If someone is friendly and comments on your model, acknowledge them. Equally, do this yourself. If someone has taken hours to put together a bundle of plastic, then any appreciation, comments, offering ways to improve etc, it all helps out. Ultimately we all spend HOURS on this hobby, so who doesn’t appreciate a cool model or nice paint job?
Think about a project log on a forum or website too. They are great ways to get your work out there for all the reasons I’ve mentioned above. Plus, you’ll find it gives you the motivation to start, continue or finish a project.
Campaigns are a fantastic way of contributing. Not only will you have a series of games lined up, but you’ll find new challenges, meet new people, have a chance to get new models painted up and used on the table, pretty much everything I’ve already mentioned, but with a bunch of cool games sprinkled in. There are many resources on the internet for campaigns, official GW expansions like the Crusade of Fire, and you can even get together as a group and come up with things yourselves. I find campaigns particularly interesting because it can offer a different tactical dimension to the game, and if you play with factions, one that can be approached as a team. They’ll also offer up a chance for those fabled Apocalypse games that people rarely get the time to play.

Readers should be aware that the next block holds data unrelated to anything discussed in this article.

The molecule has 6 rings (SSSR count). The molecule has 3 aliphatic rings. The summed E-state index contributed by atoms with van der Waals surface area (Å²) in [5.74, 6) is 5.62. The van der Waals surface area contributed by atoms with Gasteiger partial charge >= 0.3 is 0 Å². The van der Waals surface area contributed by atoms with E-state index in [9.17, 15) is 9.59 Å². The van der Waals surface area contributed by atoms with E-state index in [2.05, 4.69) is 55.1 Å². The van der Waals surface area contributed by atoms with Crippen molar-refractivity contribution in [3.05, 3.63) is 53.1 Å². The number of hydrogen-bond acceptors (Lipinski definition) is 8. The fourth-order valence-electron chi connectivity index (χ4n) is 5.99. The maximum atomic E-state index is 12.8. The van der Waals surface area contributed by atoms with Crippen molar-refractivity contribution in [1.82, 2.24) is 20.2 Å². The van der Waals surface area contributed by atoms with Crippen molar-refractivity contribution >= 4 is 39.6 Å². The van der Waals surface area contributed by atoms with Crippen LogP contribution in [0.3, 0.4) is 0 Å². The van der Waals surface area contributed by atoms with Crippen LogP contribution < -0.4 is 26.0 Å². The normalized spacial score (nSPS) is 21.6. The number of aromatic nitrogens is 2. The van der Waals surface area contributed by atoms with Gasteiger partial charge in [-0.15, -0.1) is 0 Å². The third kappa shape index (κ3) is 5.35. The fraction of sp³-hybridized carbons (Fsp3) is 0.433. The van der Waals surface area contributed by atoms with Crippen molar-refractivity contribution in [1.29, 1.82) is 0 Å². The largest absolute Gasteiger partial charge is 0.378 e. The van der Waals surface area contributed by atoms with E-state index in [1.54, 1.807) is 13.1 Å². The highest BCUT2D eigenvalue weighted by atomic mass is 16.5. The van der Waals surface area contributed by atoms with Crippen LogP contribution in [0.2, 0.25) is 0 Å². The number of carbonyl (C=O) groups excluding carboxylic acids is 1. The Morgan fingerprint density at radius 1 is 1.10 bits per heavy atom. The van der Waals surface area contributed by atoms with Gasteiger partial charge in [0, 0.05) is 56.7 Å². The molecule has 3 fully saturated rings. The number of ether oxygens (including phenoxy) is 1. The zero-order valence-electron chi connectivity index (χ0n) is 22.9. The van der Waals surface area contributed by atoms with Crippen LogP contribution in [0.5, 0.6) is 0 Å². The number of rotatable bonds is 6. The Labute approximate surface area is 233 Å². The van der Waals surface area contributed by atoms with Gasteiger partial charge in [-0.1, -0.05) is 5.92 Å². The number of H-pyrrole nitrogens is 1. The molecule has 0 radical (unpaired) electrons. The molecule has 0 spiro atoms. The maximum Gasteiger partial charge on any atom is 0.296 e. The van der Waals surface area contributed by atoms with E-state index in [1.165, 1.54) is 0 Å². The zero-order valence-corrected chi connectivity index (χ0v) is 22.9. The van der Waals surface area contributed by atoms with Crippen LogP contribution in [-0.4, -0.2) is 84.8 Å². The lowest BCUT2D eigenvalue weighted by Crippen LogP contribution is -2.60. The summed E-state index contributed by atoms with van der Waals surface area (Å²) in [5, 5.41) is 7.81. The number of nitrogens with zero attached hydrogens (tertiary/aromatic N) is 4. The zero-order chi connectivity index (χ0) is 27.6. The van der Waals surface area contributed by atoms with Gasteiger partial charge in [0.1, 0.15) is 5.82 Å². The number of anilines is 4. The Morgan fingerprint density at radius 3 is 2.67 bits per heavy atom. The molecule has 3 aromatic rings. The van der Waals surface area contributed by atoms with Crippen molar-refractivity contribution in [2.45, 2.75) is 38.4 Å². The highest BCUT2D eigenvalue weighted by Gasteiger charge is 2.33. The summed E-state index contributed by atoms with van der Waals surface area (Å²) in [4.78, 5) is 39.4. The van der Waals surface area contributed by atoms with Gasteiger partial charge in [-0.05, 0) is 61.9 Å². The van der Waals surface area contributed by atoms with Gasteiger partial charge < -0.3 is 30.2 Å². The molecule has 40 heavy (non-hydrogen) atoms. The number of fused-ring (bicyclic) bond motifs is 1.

If you are the competitive kind of player, like a challenge and aim to win, have a go at some tournaments. They are a great chance to test your mettle against like-minded players. If your good enough, then prizes and awards can be up for grabs, recognition for being a gaming god! If you don’t make it to the top, it’ll show you where your army needs improving. GW run official tournaments at Warhammer World on a regular basis, but I recommend supporting your local tournaments as well. If someone with a passion for the hobby has taken the time to organise one, go show your appreciation and play some games. The more people that go, the more the tournament will grow, the bigger the game will get. If not, then next year they won’t run one, and the 40k scene in your area will slowly dwindle, as organised events have a knock on effect to your local area.
If you’ve been on the end of this, you’ll know exactly what I’m talking about. Those games that were absolutely awful, where you couldn’t wait for them to be finished. Not because your army was doing really bad, but because your opponent was just a jerk. They argued every rule, questioned every close call decision, cheated, neglected to tell you rules from their codex, deliberately time wasted in timed events, all so they could win. If you’ve done this before, just remember your playing with plastic men and dice. It doesn’t make you any more special because you ‘won’. If your on the receiving end of this though, it’s very unpleasant. You’ve generally got two choices, and I’ll leave the decision to you. Either crack on as quickly as possible to finish, leave them to it, and never play them again. Or challenge them, give them an ultimatum like play properly, without hassle and drama, or you’ll pack up and leave right now. I think you can probably guess which approach I take.
Now then, hopefully this article will encourage some of you to get out there and add to the community of our hobby. If you have some knowledge or skill, share it. It’ll improve the game locally, and in the long run, for everyone that plays it. Also, try and make the games you play as fun as possible for both players concerned, because we are all in it for that reason, to have fun. Thanks for reading.